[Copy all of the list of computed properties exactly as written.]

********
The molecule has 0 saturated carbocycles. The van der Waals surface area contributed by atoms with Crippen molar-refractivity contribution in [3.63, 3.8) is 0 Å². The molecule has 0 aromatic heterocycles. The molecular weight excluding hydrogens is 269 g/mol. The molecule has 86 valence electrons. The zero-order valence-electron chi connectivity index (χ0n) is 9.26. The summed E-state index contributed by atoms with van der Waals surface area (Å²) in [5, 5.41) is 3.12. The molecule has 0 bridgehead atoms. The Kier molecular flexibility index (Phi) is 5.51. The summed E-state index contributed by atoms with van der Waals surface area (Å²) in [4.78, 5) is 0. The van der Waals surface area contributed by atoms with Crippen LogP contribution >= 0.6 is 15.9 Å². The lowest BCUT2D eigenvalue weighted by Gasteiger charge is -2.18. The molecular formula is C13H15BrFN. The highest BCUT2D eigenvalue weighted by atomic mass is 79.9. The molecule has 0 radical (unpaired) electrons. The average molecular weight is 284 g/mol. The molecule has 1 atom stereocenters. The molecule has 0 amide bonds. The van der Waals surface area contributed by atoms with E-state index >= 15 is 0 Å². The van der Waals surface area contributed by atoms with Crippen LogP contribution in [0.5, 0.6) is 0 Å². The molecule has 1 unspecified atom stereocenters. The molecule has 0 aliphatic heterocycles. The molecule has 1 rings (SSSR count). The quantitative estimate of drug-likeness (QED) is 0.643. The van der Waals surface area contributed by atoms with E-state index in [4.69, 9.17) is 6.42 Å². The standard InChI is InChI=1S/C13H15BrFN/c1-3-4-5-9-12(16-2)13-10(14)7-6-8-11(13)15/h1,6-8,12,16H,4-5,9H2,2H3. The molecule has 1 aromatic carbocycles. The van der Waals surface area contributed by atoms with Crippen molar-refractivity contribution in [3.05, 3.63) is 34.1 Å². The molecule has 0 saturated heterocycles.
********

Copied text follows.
The molecule has 0 saturated carbocycles. The van der Waals surface area contributed by atoms with Crippen molar-refractivity contribution in [3.63, 3.8) is 0 Å². The molecule has 0 aromatic heterocycles. The molecular weight excluding hydrogens is 269 g/mol. The molecule has 86 valence electrons. The zero-order valence-electron chi connectivity index (χ0n) is 9.26. The summed E-state index contributed by atoms with van der Waals surface area (Å²) in [5, 5.41) is 3.12. The molecule has 0 bridgehead atoms. The Kier molecular flexibility index (Phi) is 5.51. The summed E-state index contributed by atoms with van der Waals surface area (Å²) in [4.78, 5) is 0. The van der Waals surface area contributed by atoms with Crippen LogP contribution >= 0.6 is 15.9 Å². The lowest BCUT2D eigenvalue weighted by Gasteiger charge is -2.18. The molecular formula is C13H15BrFN. The highest BCUT2D eigenvalue weighted by atomic mass is 79.9. The molecule has 0 radical (unpaired) electrons. The average molecular weight is 284 g/mol. The molecule has 1 atom stereocenters. The molecule has 0 amide bonds. The van der Waals surface area contributed by atoms with E-state index >= 15 is 0 Å². The van der Waals surface area contributed by atoms with Crippen LogP contribution in [0.5, 0.6) is 0 Å². The molecule has 1 unspecified atom stereocenters. The molecule has 0 aliphatic heterocycles. The molecule has 1 rings (SSSR count). The quantitative estimate of drug-likeness (QED) is 0.643. The van der Waals surface area contributed by atoms with E-state index in [4.69, 9.17) is 6.42 Å². The standard InChI is InChI=1S/C13H15BrFN/c1-3-4-5-9-12(16-2)13-10(14)7-6-8-11(13)15/h1,6-8,12,16H,4-5,9H2,2H3. The molecule has 1 aromatic carbocycles. The van der Waals surface area contributed by atoms with Crippen molar-refractivity contribution in [3.05, 3.63) is 34.1 Å². The molecule has 0 saturated heterocycles.